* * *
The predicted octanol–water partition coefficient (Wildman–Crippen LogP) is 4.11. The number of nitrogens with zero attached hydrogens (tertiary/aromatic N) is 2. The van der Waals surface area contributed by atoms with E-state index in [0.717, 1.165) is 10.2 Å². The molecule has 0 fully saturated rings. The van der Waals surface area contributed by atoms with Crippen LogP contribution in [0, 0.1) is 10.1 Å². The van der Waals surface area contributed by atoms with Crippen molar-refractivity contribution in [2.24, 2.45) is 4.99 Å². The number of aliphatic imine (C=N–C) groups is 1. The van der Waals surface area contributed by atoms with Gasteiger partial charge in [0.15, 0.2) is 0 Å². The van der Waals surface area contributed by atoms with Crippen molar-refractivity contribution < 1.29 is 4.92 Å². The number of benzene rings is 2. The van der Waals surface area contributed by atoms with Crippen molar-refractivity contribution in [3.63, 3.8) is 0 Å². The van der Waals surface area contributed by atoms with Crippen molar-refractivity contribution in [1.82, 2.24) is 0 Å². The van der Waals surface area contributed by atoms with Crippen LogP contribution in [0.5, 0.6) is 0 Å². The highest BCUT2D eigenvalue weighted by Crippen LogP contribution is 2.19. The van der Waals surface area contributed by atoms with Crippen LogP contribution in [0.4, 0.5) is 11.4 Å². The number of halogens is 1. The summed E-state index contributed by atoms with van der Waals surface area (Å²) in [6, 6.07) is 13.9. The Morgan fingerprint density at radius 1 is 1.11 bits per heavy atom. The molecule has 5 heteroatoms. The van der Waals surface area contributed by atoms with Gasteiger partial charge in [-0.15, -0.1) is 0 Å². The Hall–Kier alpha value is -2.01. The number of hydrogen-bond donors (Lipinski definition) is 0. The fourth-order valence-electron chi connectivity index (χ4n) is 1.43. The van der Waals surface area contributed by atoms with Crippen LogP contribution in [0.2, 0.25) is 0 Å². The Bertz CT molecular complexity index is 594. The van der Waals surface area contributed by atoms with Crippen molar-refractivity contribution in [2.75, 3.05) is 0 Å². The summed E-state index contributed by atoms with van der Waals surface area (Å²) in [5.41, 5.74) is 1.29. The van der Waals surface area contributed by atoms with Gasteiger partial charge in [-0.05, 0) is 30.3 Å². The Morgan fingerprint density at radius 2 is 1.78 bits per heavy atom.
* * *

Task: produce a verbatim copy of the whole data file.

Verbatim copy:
The predicted octanol–water partition coefficient (Wildman–Crippen LogP) is 4.11. The number of nitrogens with zero attached hydrogens (tertiary/aromatic N) is 2. The van der Waals surface area contributed by atoms with E-state index in [0.717, 1.165) is 10.2 Å². The molecule has 0 fully saturated rings. The van der Waals surface area contributed by atoms with Crippen LogP contribution in [0, 0.1) is 10.1 Å². The van der Waals surface area contributed by atoms with Crippen molar-refractivity contribution in [2.24, 2.45) is 4.99 Å². The number of aliphatic imine (C=N–C) groups is 1. The van der Waals surface area contributed by atoms with Gasteiger partial charge in [0.15, 0.2) is 0 Å². The van der Waals surface area contributed by atoms with Crippen molar-refractivity contribution < 1.29 is 4.92 Å². The number of benzene rings is 2. The van der Waals surface area contributed by atoms with Crippen molar-refractivity contribution in [3.63, 3.8) is 0 Å². The van der Waals surface area contributed by atoms with Crippen molar-refractivity contribution in [1.82, 2.24) is 0 Å². The van der Waals surface area contributed by atoms with Crippen LogP contribution in [0.5, 0.6) is 0 Å². The highest BCUT2D eigenvalue weighted by Crippen LogP contribution is 2.19. The van der Waals surface area contributed by atoms with Crippen LogP contribution in [0.4, 0.5) is 11.4 Å². The number of halogens is 1. The summed E-state index contributed by atoms with van der Waals surface area (Å²) in [6, 6.07) is 13.9. The Morgan fingerprint density at radius 1 is 1.11 bits per heavy atom. The molecule has 5 heteroatoms. The van der Waals surface area contributed by atoms with Gasteiger partial charge in [-0.15, -0.1) is 0 Å². The Hall–Kier alpha value is -2.01. The number of hydrogen-bond donors (Lipinski definition) is 0. The fourth-order valence-electron chi connectivity index (χ4n) is 1.43. The van der Waals surface area contributed by atoms with Crippen LogP contribution in [0.2, 0.25) is 0 Å². The Bertz CT molecular complexity index is 594. The van der Waals surface area contributed by atoms with Crippen molar-refractivity contribution in [2.75, 3.05) is 0 Å². The summed E-state index contributed by atoms with van der Waals surface area (Å²) in [5.41, 5.74) is 1.29. The van der Waals surface area contributed by atoms with Gasteiger partial charge in [-0.05, 0) is 30.3 Å². The Morgan fingerprint density at radius 2 is 1.78 bits per heavy atom.